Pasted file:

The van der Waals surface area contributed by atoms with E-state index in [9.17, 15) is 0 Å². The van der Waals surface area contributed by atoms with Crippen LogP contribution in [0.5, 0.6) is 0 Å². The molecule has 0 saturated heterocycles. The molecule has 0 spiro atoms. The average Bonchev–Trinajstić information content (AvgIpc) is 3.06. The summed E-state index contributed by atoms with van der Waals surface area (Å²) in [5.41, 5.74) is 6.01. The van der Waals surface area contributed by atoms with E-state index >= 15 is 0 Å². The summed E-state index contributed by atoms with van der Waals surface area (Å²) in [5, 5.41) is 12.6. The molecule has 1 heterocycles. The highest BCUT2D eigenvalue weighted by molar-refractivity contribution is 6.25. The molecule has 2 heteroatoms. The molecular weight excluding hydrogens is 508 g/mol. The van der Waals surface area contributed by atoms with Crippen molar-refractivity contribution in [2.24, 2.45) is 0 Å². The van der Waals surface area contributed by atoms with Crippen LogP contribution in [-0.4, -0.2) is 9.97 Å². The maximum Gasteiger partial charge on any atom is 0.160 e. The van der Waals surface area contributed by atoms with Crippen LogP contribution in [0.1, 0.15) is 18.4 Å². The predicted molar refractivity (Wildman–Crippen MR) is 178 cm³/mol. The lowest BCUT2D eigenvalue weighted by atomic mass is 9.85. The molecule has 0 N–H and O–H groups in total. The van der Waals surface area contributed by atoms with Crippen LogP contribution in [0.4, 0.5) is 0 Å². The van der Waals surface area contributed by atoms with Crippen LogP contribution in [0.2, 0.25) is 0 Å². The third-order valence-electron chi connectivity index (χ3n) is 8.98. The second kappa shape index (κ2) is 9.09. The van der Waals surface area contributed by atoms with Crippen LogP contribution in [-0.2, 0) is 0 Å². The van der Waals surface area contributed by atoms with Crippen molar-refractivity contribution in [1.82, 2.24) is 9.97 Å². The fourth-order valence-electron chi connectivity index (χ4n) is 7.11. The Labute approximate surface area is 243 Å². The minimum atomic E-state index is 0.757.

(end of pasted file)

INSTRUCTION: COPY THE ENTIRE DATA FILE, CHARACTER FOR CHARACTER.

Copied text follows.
The van der Waals surface area contributed by atoms with E-state index in [9.17, 15) is 0 Å². The van der Waals surface area contributed by atoms with Crippen LogP contribution in [0.5, 0.6) is 0 Å². The molecule has 0 saturated heterocycles. The molecule has 0 spiro atoms. The average Bonchev–Trinajstić information content (AvgIpc) is 3.06. The summed E-state index contributed by atoms with van der Waals surface area (Å²) in [5.41, 5.74) is 6.01. The van der Waals surface area contributed by atoms with E-state index >= 15 is 0 Å². The summed E-state index contributed by atoms with van der Waals surface area (Å²) in [5, 5.41) is 12.6. The molecule has 1 heterocycles. The highest BCUT2D eigenvalue weighted by molar-refractivity contribution is 6.25. The molecule has 2 heteroatoms. The molecular weight excluding hydrogens is 508 g/mol. The van der Waals surface area contributed by atoms with Crippen molar-refractivity contribution in [2.24, 2.45) is 0 Å². The van der Waals surface area contributed by atoms with Crippen LogP contribution in [-0.4, -0.2) is 9.97 Å². The maximum Gasteiger partial charge on any atom is 0.160 e. The van der Waals surface area contributed by atoms with Crippen LogP contribution in [0.1, 0.15) is 18.4 Å². The predicted molar refractivity (Wildman–Crippen MR) is 178 cm³/mol. The lowest BCUT2D eigenvalue weighted by atomic mass is 9.85. The molecule has 0 N–H and O–H groups in total. The van der Waals surface area contributed by atoms with Crippen LogP contribution in [0.4, 0.5) is 0 Å². The van der Waals surface area contributed by atoms with Crippen LogP contribution in [0.2, 0.25) is 0 Å². The third-order valence-electron chi connectivity index (χ3n) is 8.98. The second kappa shape index (κ2) is 9.09. The van der Waals surface area contributed by atoms with Crippen LogP contribution in [-0.2, 0) is 0 Å². The van der Waals surface area contributed by atoms with Crippen molar-refractivity contribution in [1.82, 2.24) is 9.97 Å². The fourth-order valence-electron chi connectivity index (χ4n) is 7.11. The Labute approximate surface area is 243 Å². The minimum atomic E-state index is 0.757.